Now, keeping in mind that I a) have no idea if Wallace will work out as the Astros’ new first baseman and b) have no idea how Puma will perform in the next two months, here are my thoughts, as of Saturday, July 31, 2010…
I compare this to the first year of college. When you leave home for the first time, you’re a little scared, a little apprehensive, a little homesick. The only life you know is your high school life and your high school friends and your parents, and while college is eventually great, it isn’t necessarily so right away, because everything is so unfamiliar.
So in the first couple of weeks, or months, you might make a few extra trips home, see old friends, hang out with the family. But soon, unfamiliar surroundings of college life become familiar and enjoyable, you make new friends and you adapt to a new life. And you feel less and less of a tug to visit the old haunts from your hometown.
Berkman fully admitted the idea of leaving the Astros and joining a new team made him “nervous.” I believe him when he said he’s sad to leave and that he will miss the Astros and that Houston will always be home to him. But he’s leaving here and heading to a great team, to play in a packed ballpark every night, where every game matters. And the Yankees win. A lot. And once he gets a taste of winning again, I sincerely doubt he’ll long to be back here when it’s over.
The Astros are clearly moving in a new direction and this process is going to take a while. The losing is what wore on Berkman to begin with and I cannot envision him wanting to return to it, especially if it’s in a supportive role as a backup to Wallace.
But we’ll see.
Did the Astros get enough in return?
As the news of the trade was breaking, we heard from New York and national writers that the Astros were picking up a lot of Berkman’s salary and not getting top prospects in return. Clearly, that wasn’t what anyone on this side of things wanted to hear. And I, like you, wondered, what the heck were the Astros thinking?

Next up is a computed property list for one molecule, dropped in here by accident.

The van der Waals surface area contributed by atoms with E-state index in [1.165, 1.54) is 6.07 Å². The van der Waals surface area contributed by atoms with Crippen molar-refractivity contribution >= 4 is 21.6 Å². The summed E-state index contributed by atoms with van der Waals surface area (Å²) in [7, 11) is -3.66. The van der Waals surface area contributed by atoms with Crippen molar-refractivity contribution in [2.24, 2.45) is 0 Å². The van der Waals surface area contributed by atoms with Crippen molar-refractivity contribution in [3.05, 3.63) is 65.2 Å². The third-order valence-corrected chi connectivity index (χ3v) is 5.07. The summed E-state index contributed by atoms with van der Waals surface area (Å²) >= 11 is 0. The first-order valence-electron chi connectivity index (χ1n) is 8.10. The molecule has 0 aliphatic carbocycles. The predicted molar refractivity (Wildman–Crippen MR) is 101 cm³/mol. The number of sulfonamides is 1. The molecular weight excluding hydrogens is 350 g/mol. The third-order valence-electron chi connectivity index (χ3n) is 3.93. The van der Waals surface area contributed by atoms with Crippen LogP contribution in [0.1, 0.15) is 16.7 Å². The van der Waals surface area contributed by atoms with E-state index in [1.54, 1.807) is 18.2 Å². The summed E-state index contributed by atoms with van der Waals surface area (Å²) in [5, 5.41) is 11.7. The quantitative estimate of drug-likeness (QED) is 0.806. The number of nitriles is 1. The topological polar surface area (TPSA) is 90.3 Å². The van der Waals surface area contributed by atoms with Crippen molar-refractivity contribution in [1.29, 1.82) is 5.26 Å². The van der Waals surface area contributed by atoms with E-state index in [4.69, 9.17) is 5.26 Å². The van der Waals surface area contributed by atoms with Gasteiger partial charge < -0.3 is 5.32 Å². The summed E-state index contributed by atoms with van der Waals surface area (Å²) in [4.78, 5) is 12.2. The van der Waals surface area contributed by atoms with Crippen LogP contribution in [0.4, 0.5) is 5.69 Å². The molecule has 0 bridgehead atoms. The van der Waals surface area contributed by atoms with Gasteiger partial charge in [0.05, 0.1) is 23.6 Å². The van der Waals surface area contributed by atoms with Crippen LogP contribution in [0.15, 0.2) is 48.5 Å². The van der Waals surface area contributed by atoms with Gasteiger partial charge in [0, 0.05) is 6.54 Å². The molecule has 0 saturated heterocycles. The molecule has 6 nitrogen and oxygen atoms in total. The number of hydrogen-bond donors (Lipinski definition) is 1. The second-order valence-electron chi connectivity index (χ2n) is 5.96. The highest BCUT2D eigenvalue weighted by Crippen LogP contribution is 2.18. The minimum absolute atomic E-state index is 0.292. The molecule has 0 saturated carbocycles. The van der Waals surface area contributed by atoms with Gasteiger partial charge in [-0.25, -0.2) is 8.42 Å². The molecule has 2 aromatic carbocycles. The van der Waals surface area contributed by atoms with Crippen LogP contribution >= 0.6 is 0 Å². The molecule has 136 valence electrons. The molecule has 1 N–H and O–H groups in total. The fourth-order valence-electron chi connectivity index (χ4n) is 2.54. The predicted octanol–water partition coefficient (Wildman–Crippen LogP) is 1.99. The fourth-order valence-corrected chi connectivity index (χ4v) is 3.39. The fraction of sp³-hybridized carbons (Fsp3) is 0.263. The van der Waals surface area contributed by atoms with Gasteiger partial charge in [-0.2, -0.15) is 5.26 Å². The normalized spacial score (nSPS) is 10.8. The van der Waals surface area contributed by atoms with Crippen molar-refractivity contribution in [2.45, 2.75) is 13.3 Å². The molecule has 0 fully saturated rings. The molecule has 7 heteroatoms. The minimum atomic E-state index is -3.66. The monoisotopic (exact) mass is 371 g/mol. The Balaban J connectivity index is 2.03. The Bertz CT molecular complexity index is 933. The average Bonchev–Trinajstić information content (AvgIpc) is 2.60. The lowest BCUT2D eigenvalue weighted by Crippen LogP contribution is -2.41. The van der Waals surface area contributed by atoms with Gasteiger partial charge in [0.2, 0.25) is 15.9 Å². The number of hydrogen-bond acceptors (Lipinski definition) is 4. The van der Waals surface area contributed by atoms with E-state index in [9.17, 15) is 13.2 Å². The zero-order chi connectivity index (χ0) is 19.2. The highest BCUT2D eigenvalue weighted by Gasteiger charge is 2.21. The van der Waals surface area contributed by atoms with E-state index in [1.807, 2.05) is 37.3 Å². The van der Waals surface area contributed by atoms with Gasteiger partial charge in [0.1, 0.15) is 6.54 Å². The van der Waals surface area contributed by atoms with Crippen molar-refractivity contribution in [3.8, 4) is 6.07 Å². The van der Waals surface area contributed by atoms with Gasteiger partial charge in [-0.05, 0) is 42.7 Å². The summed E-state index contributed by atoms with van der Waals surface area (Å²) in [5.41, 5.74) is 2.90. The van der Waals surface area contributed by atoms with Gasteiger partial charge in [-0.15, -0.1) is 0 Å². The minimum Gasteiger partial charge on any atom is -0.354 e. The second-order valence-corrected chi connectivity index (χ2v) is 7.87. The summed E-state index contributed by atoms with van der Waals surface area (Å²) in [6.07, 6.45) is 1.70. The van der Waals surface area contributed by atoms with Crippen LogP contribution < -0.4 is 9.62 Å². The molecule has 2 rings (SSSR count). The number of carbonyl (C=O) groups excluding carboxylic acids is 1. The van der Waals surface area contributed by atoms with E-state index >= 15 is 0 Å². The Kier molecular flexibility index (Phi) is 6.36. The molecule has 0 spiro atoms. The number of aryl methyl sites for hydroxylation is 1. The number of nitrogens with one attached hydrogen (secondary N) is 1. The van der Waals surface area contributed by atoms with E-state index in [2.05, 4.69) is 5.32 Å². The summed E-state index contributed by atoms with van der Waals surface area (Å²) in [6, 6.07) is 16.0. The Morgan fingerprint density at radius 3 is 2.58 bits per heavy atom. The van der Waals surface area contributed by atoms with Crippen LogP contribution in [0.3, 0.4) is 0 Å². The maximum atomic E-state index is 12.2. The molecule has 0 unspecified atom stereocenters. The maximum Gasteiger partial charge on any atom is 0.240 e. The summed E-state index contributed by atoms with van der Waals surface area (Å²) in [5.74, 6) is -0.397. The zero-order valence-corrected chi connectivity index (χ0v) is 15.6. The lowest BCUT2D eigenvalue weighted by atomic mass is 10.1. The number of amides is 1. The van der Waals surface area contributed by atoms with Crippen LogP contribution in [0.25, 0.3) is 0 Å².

Then I looked at the players the Astros received and they both seemed to have potential — 25-year-old Mark Melancon, who has had brief stints in the big leagues, could fit in as a middle reliever, while 21-year-old Jimmy Paredes is a switch-hitting infielder who appears to have good speed and a decent average. Are they top prospects? No. Can they be contributors? Of course.
But was it enough to merit trading Berkman? Well…
If we’re talking about the Berkman who hit 45 homers and drove in 136 runs, as he did in 2006, then no. But obviously, we aren’t talking about that Berkman. We’re talking about the 2010 Berkman and the reality is that he’s hitting .245 and is on pace for the lowest home run and RBI totals of his career. He’s hitting .188 versus lefties and, well, he’s not getting any younger.
In Houston, Berkman is an icon and one of the best hitters to ever play for this organization. To the rest of the league, he’s a hitter who can still make pitchers uncomfortable, draws walks and can hit one out from time to time. But he’s not the player he used to be, and the player he is today isn’t going to bring you back that much in return.
The Astros knew they weren’t going to pick up his ’11 option and they also had concluded they were not going to offer him salary arbitration. That meant that if he signed with another team, which he probably would have, they would have gotten nothing for him. This way, they got something, along with a little payroll relief ($3 million).
And that’s why he’s a Yankee.
Eventually, my stomach will stop turning when I say that.
In the last two days the Astros have traded two of the best players in franchise history and no matter who you got in return, or how much sense it made, or how much we all know it was time for one or both to move on, the process of losing them is painful. I’ve heard from a lot of you who have said, “this stinks.” And yes, anyway you dissect it, it does. The moves were necessary. They’ll help the team in the long run. Soon, we’ll be used to them not being here. But yea, right now, this totally stinks.
When I talked to Roy and Lance, I thanked them both for the laughs. They were always professional and helpful, but they are also really funny. And when you work almost every day for the better part of 7 1/2 months, you need some comic relief.
Like when Oswalt was over-the-moon excited (seriously) to be paired up with Minnie Mouse during the Disney parade during Spring Training:
(And when Lance, appropriately, was teamed up with Goofy):
I end this blog with my favorite picture, I title Puma being Puma:
A tip of the cap to both, and a hearty thanks for the memories.